Book Image

C++20 STL Cookbook

By : Bill Weinman
Book Image

C++20 STL Cookbook

By: Bill Weinman

Overview of this book

Fast, efficient, and flexible, the C++ programming language has come a long way and is used in every area of the industry to solve many problems. The latest version C++20 will see programmers change the way they code as it brings a whole array of features enabling the quick deployment of applications. This book will get you up and running with using the STL in the best way possible. Beginning with new language features in C++20, this book will help you understand the language's mechanics and library features and offer insights into how they work. Unlike other books, the C++20 STL Cookbook takes an implementation-specific, problem-solution approach that will help you overcome hurdles quickly. You'll learn core STL concepts, such as containers, algorithms, utility classes, lambda expressions, iterators, and more, while working on real-world recipes. This book is a reference guide for using the C++ STL with its latest capabilities and exploring the cutting-edge features in functional programming and lambda expressions. By the end of the book C++20 book, you'll be able to leverage the latest C++ features and save time and effort while solving tasks elegantly using the STL.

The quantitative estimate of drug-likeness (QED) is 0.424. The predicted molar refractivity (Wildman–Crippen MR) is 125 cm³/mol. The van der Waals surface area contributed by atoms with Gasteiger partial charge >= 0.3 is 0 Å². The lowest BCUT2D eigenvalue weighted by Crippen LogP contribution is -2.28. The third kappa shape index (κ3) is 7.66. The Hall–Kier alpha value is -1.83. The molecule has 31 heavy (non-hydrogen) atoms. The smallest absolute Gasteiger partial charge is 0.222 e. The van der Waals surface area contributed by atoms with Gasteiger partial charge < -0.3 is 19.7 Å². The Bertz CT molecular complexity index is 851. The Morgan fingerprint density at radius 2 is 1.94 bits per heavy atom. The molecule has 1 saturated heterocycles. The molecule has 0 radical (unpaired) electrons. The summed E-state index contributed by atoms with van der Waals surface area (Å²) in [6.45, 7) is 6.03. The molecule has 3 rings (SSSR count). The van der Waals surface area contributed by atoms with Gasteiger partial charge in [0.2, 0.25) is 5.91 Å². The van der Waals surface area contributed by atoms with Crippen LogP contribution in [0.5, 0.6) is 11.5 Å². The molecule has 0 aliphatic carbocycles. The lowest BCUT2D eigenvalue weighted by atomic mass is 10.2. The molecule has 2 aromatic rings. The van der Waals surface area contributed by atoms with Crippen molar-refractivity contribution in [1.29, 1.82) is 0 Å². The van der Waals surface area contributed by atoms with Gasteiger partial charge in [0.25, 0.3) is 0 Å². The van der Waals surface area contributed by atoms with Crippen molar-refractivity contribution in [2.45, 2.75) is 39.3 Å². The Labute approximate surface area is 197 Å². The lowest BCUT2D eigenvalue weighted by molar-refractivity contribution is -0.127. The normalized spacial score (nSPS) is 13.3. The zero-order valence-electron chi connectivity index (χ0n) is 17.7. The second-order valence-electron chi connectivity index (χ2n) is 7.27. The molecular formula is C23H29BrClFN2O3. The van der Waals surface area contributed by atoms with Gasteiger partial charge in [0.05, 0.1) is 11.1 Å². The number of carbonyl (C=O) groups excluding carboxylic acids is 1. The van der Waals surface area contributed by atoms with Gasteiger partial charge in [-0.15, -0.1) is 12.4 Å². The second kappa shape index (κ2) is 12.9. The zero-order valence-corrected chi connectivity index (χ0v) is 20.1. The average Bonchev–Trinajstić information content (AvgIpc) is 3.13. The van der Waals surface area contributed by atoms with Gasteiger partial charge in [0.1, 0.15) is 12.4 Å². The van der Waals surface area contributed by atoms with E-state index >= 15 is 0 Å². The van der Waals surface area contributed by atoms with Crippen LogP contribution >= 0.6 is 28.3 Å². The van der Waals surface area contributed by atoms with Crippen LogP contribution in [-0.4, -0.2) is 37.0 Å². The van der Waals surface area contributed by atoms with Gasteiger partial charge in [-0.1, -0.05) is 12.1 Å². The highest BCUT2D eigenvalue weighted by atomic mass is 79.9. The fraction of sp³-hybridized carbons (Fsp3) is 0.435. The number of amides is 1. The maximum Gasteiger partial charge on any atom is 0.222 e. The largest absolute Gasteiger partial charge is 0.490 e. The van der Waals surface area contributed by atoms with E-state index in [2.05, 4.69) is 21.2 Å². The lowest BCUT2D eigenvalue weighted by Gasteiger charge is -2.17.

Table of Contents (13 chapters)

Merge sorted containers

The std::merge() algorithm takes two sorted sequences and creates a third merged and sorted sequence. This technique is often used as part of a merge sort, allowing very large amounts of data to be broken down into chunks, sorted separately, and merged into one sorted target.

How to do it…

For this recipe, we'll take two sorted vector containers and merge them into a third vector using std::merge().

  • We'll start with a simple function to print the contents of a container:
    void printc(const auto& c, string_view s = "") {
        if(s.size()) cout << format("{}: ", s);
        for(auto e : c) cout << format("{} ", e);
        cout << '\n';

We'll use this to print the source and destination sequences.

  • In the main() function, we'll declare our source vectors, along with the destination vector, and print...